In a world where people tend to ignore deadlines and many tasks/projects are finished late, why do people continue to assault our time? Why do they interrupt us with urgent requests? Why do they need it now?
How often do our priorities get derailed due to some one’s immediate demands on our time?
I was recently intrigued by Chris Brogan’s “Anywhen Manifesto.” Due to his recent frustration with people demanding things now, he wrote a short piece where he defended his ability to respond “Anywhen.” His point was that except in true emergencies, today’s technology empowers us to respond “when we are able”… “when it makes sense for us”…and yes, “when it is convenient for us.”
Being Aware of Priority
Most of us have heard the proverb:
“Bad planning on your part does not constitute an emergency on my part.”
We must not only encourage, but train our teams to manage priority. This means being out in front of issues in the first place with proper planning. But, it also involves be aware of the level of priority of an issue when we are requesting things of others.
I once worked for a boss who was in the practice of calling members of her team into her office whenever she thought of something she wanted to know about. All day long, she summoned team members to ask them simple questions without any forethought on what they might be working on. As you can imagine, her team was frustrated with the constant non-urgent interruptions that prevented them from getting their work done.
Is it an Emergency?
Recently, I had an important conference call interrupted by a colleague that walked into my office and asked me to re-send them a document they needed. Assuming they would not have interrupted if they did not need it right then, I leaned over to my computer and fired off an email.
Later that day, I ran into this colleague in their office. They did not have the document out. So, I guessed they had already addressed the matter. I asked them if the document had helped, and to my shock they replied, “I am not sure. Hoping to get to that later this week.”
The Power of Timeshifting
In today’s hyper-connected work world, timeshifting has become an important concept.
Timeshifting is the ability to allow others to act or respond at the time that is appropriate for them while still meeting our needs.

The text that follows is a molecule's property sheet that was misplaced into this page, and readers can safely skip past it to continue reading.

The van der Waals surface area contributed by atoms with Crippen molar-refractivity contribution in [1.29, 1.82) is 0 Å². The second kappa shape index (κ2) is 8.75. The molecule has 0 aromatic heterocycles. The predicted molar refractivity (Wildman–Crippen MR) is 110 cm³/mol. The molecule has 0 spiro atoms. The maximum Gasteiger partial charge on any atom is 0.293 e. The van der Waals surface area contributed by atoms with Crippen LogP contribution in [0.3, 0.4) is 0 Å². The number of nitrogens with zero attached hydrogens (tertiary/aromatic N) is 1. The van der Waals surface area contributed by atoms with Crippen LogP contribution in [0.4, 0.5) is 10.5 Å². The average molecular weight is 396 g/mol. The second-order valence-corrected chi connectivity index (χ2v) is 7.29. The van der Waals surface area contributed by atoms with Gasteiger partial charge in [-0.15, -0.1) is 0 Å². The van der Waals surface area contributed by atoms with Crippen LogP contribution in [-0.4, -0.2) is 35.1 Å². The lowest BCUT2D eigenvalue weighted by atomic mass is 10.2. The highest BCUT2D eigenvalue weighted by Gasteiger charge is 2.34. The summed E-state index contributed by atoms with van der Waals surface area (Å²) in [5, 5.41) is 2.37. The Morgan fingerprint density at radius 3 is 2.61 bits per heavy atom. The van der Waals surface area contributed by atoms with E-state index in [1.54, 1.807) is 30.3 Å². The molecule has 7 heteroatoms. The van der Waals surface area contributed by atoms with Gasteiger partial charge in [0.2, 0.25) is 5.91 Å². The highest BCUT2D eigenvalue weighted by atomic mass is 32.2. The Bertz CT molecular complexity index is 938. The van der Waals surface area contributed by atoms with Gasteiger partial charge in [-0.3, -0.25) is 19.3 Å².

We often work with geographically distributed teams, whether it is cross-country or cross-continent. Just as you would not call someone on the other side of the planet anytime of day with a simple request, you should think twice before interrupting someone down the hall with a similar matter.
Email, websites, and new technology such as Google Wave and Twitter, have allowed us to increase our productivity by expanding the options we have to interact and effectively collaborate with our colleagues.
Email is the New Snail Mail
Do you need a document from me or a piece of information? That is great. I can help you. However, unless you need it to defuse a immediate situation, send me an email. When I am processing at 4AM, I will send you the document. You will probably be asleep. And that is the beauty of it.
An important point about email. It is no longer immediate. You didn’t know that? A few years ago, email was considered instant. I guess everyone was sitting at their computers just waiting for email to pop into their inboxes.
Email is the new snail mail. It has been pushed down the communication priority totem pole. Text messages, instant messages, and cell phones are all more immediate forms of reaching out.
If you send an email you should be allowing adequate time for a response. I would say 24 hours, but in some cases I would go as far as 1-2 days. As Chris Brogan pointed out, this does not usually apply to customers or clients.
5 Things You Really Don’t Need Now
Here are just a few examples of things that you really don’t really need right now:
- To Setup a Meeting for Next Week – You don’t need to verbally ask me to set up a meeting for next week. (This week is another issue). You have access to my calendar. Go ahead and send an invitation and ensure to include the details and agenda.
- A Document or Reference – Unless you are defusing an emergency, you do not need to to ask me for a simple document, reference, or piece of information right now. This is a perfect request for email. I will probably send it to you while you are asleep.
- Me to Put Out Your Fire – If you are on my team, I probably hired you to deal exactly with the types of issues you are trying to interrupt with. Ask yourself, is this something I should be taking care of? This does not mean to let things blow up without letting me know. If things have reach that stage, you probably should be contacting me immediately.
- Me to Do Your Work – Similar to the previous, but it deserves its own call out. How often do you encounter people interrupting your time so that they can push their work on you? (Great time to practice saying, “No.”) Again, ask yourself if this is something you should be doing before interrupting. This is not to be used as an excuse for not seeking advice or guidance.
- To Follow Up on Non-Overdue Items – You do not need to interrupt to check on something that is non-urgent or not past its deadline. Even if you are the boss, interrupting some one’s ability to get the job done is not increasing productivity. Try using a regularly scheduled status update.
Immediacy is Overrated
Before you start lighting off fireworks to disrupt your boss or co-workers’ day, ensure that you examine the true priority of the item at hand. Then determine how it should be best communicated. Can it be answered when it is convenient for the recipient? (Anywhen) If so, email or similar form might be appropriate.
If the project is on fire, and the customer is not happy, then yes, you might want to call their cellphone or walk into their office.
How does your workplace deal with interruptions and urgency?